Japan looks to increase wood pellet imports from Canada
Feb. 4, 2019 - Japan is studying the potential for a seismic increase in wood pellet imports from western Canada – especially from British Columbia. The Japanese Ministry of Economy, Trade and Industry (METI) has engaged the Japanese Coal Energy Center (JCOAL) to examine the business case for increasing wood pellet co-firing with coal from the current level of two per cent, up to 20 per cent, resulting in a potential annual demand of 30 million metric tonnes of wood pellets, worth some $6 billion a year. Japan prefers Canada as a supply source due to our country’s reputation for high quality, reliable supply and strong sustainability credentials.
February 4, 2019 By Gordon Murray
In the course of their investigation, JCOAL representatives are examining:
- the expected impact on greenhouse gas and other noxious emissions
- the technical impacts on power plant combustion and performance
- Canadian raw material supply, forestry regulations, and sustainability
- the ability of the Canadian transportation network – roads, rail and ports – to handle the expected traffic increase
- willingness of Canadian companies to ramp up production
Over a four-day period from Jan. 28 to 31, the Wood Pellet Association of Canada (WPAC) hosted JCOAL representatives in Canada. Our program included:
- visits to the University of British Columbia (UBC) where we met with professors and scientists from the faculties of forestry and engineering;
- a half-day seminar at the offices of the BC Ministry of Jobs, Trade and Technology (JTT) that included representatives of JTT, WPAC producer-members, terminal operators, CN Rail, Sumitomo, and UBC;
- a forest management presentation from Canfor and a tour of the company’s seedling nursery; and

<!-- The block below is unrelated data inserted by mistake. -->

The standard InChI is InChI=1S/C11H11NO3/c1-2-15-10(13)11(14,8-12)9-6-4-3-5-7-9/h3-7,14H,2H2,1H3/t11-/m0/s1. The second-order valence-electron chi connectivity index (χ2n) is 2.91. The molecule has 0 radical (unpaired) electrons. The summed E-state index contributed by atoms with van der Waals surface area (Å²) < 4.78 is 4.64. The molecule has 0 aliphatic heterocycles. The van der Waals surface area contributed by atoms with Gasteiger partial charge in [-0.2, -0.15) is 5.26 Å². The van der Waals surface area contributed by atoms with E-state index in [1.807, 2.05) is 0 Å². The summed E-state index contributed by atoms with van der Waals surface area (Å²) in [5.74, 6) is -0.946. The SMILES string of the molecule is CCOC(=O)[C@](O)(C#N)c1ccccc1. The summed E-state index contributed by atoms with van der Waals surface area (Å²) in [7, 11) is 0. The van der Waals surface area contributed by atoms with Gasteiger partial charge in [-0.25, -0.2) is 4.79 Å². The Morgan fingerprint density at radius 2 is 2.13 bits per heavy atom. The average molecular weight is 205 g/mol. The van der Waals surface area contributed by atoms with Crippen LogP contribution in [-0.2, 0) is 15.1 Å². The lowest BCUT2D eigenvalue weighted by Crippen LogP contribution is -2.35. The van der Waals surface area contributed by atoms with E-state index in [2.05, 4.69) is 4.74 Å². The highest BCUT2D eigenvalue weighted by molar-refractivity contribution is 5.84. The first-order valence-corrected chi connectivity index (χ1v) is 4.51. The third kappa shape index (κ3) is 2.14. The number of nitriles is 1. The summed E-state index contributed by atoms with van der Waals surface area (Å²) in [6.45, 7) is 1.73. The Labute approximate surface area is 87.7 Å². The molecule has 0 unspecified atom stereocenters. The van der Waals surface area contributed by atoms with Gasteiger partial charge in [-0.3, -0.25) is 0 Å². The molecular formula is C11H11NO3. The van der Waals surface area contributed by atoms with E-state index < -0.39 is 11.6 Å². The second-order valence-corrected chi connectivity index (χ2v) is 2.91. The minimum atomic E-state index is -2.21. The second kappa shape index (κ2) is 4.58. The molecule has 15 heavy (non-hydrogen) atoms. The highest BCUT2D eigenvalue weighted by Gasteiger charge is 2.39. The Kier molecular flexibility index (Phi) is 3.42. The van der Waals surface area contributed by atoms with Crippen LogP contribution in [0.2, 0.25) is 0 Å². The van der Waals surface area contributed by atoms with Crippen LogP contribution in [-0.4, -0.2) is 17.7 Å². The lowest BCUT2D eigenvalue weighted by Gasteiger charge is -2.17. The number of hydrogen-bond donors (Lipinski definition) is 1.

- visits to pellet plants near Prince George.
Notably, despite WPAC’s repeated urging, the BC Ministry of Forests, Lands, Natural Resource Operations and Rural Development (FLNRORD) did not participate in the JCOAL program and has not shown the slightest interest in JCOAL’s investigation and the potential for massive capital investment, expansion of trade and job growth, especially in rural B.C.
This is entirely at odds with its 2018 throne speech in which the B.C. government committed to ensure that timber will continue to generate good jobs in forest-dependent communities, maintain and enhance the competitiveness of our forest industry, while diversifying the industry with increases in manufactured wood, and work with industry, First Nations, workers and communities to make forestry even stronger, and maximize the value B.C. gets out of each log.
What are we left to think when the Ministry responsible for executing this part of the government’s commitment to its citizens can’t be bothered to participate in a major initiative to increase exports to Japan? We can be sure that the Japanese government will not be impressed.
Just a few weeks ago, forests minister Doug Donaldson led a B.C. trade mission to Asia where he said, “There are certain things that government can do to ensure we have jobs in rural communities that depend on forestry, and there are areas where it’s difficult to exert influence on as a government – global markets on lumber prices, for instance, but this trade mission is one example of something where the B.C. government has a very legitimate and importance role, and we are acting on it to make sure that there will continue to be rural jobs in forestry.”
We invite Minister Donaldson to remind his team that the wood pellet sector is part of the forest industry.
Gordon Murray is the executive director of the Wood Pellet Association of Canda. www.pellet.org.
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